What we eat as humans has a tremendous effect on our quality of life. Too much fast food renders us overweight. Eating intolerant or allergenic foods cause our body to break out in inflammation. Not eating enough leaves us lacking the energy to enjoy our lives to the fullest.
Dogs are no different. What we feed our canine companions greatly affects the quality of their lives, too. Therefore, it’s so important to understand the different types of dog food available and which types might best suit your own dog.
Types of Dog Food
Before choosing the best type of food for your dog, it’s important to first understand the most popular types of dog food available. These include:
- Generic Dog Food: This is the standard dog food that you see lining the pet food aisle in your local grocery store. As the cheapest option, this type of dog food is the unhealthiest option. Ingredients are typically a mix of grains, soy, and meat by-products.
- Premium Dog Food: Slightly more expensive than generic dog food, premium dog food offers slightly healthier ingredients. It tends to contain less soy, healthier grains, and higher quality ingredients.1
- Whole Food Cooked Diet: This diet resembles more of what we eat as humans. Meat and other animal products tend to make up at least half of this diet. The other half is typically made up of fruits, vegetables, dairy, potatoes, and, in some cases, even leafy greens.
- Raw Food / B.A.R.F (Biologically Appropriate Raw Food) Diet: Arguably the healthiest and most expensive way to feed your dog. A raw food diet consists of feeding your dog what canines ate before they became domesticated. This includes muscle meat, bones, and some vegetables and fruits.2
How to Know Which Diet is Best for Your Dog
Unfortunately, there’s no one best diet for all dogs. Different dogs will require different diets depending on their needs. To help understand what diet best suits your specific diet, there are two things you need to do.
1. Consider Your Dog’s Age, Activity, and Size
Larger breeds naturally have larger mouths and teeth, making them able to tolerate larger servings of food. Similarly, smaller breeds will do better with smaller food fitted to their small mouths and teeth.
Outside of breed size, older, more brittle dogs do better with smaller, more digestible pieces of food. Especially when compared to their younger counterparts, who are happy to gnaw away at larger pieces of food.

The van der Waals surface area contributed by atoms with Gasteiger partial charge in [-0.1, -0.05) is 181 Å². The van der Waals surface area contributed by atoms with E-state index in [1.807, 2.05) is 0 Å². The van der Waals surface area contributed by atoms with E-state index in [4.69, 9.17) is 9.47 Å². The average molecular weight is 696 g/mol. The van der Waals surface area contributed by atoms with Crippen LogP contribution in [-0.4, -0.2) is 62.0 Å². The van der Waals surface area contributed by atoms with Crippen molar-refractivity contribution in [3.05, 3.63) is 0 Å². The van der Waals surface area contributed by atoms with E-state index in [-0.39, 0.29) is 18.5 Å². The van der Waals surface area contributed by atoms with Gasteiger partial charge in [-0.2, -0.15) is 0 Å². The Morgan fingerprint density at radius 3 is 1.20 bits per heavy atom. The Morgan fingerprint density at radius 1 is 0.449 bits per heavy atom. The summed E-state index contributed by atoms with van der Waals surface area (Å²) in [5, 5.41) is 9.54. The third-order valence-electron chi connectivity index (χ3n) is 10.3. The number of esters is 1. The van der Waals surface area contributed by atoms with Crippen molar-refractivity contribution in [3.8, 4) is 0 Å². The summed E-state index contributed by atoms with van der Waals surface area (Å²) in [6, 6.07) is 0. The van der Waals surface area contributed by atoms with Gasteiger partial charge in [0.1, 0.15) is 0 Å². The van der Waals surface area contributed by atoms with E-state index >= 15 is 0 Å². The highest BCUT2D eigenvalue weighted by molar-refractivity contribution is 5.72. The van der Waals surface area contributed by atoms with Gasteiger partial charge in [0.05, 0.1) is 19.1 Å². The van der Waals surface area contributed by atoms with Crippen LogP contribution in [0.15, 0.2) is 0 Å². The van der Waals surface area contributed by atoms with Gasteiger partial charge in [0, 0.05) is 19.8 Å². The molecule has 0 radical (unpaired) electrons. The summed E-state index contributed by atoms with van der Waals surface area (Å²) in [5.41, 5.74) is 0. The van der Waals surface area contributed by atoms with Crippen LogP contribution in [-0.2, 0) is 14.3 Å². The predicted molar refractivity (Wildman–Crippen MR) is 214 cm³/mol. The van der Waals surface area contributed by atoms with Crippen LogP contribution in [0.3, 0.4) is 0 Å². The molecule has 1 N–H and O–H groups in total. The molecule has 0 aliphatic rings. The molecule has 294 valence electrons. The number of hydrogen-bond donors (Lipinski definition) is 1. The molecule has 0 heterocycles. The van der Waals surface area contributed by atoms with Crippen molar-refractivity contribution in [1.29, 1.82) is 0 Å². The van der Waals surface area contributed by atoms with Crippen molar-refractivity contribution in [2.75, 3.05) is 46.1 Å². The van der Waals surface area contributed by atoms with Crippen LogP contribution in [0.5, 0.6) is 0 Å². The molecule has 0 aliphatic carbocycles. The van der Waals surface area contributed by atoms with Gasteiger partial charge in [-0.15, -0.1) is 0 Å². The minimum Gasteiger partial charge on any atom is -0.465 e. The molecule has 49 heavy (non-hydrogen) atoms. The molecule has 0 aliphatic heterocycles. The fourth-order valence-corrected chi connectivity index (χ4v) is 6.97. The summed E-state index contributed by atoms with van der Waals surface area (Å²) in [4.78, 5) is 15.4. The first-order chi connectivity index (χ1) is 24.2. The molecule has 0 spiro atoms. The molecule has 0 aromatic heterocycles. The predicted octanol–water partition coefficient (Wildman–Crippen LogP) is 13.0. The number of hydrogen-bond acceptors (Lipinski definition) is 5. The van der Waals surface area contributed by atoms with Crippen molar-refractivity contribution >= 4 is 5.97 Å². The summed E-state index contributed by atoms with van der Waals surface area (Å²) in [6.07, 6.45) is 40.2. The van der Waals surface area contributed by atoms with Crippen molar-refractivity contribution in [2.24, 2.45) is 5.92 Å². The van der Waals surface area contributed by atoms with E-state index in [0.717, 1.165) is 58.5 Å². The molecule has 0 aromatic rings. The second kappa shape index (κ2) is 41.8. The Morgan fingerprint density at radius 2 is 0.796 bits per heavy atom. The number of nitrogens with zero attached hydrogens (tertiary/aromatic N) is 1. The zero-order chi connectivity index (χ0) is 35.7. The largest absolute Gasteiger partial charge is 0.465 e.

In addition to your dog’s age and size, you must consider how active your dog is. More active dogs will naturally require more calories to sustain energy and healthy functioning. Since generic dog food typically consists of more simple carbohydrates that only provide short-lived energy, a more energy-sustaining, nutrient-dense whole food or raw food diet may make more sense for a very active dog.
2. Consult a Veterinarian
A professional veterinarian can help pinpoint your dog’s nutritional needs much quicker and more accurately than someone lacking their expertise. Vets can alert you to allergies, intolerances, and nutritional deficiencies affecting your dog. Also, they can even suggest specific diets to help your dog live optimally.3
How to Properly Implement the Best Diet for Your Dog
Having knowledge is one thing; making sure your dog follows a new diet is another. To help you make implementing your dog’s new diet as seamless as possible, it’s important to learn a couple of things.
Learn to Read the Ingredients
The pet food industry is notorious for its use of misleading buzzwords and confusing ingredient lists. If you’re leaning towards a generic or premium dog food diet, it pays to do your research. Doing so will help make sure you understand what’s actually inside the food you’re purchasing.
For instance, if you see the phrase “with cheese,” “with salmon,” or “with” anything, the food is only required to contain three percent of that ingredient. So, if a dry dog food label reads “Chicken Dinner for Dogs with cheese”, it contains 25 percent chicken and three percent cheese.4
Check the Nutritional Adequacy Statement
Depending on the age, activity, breed, and reproductive status of your dog, their diet will ask for different nutritional requirements.
If you opt for generic or premium dog food, it’s usually made obvious on the bag or can what kind of dog would best benefit from the food’s nutrition. For example, you might see something like “provides complete and balanced nutrition for maintenance of adult dogs”.
As a rule of thumb, always prioritize dog food companies with an AAFCO statement on the back. It means that that company belongs to the Association of American Feed Control Officials. Additionally, the statement indicates that their product undergoes strict measures to ensure its stated level of nutritional value is true.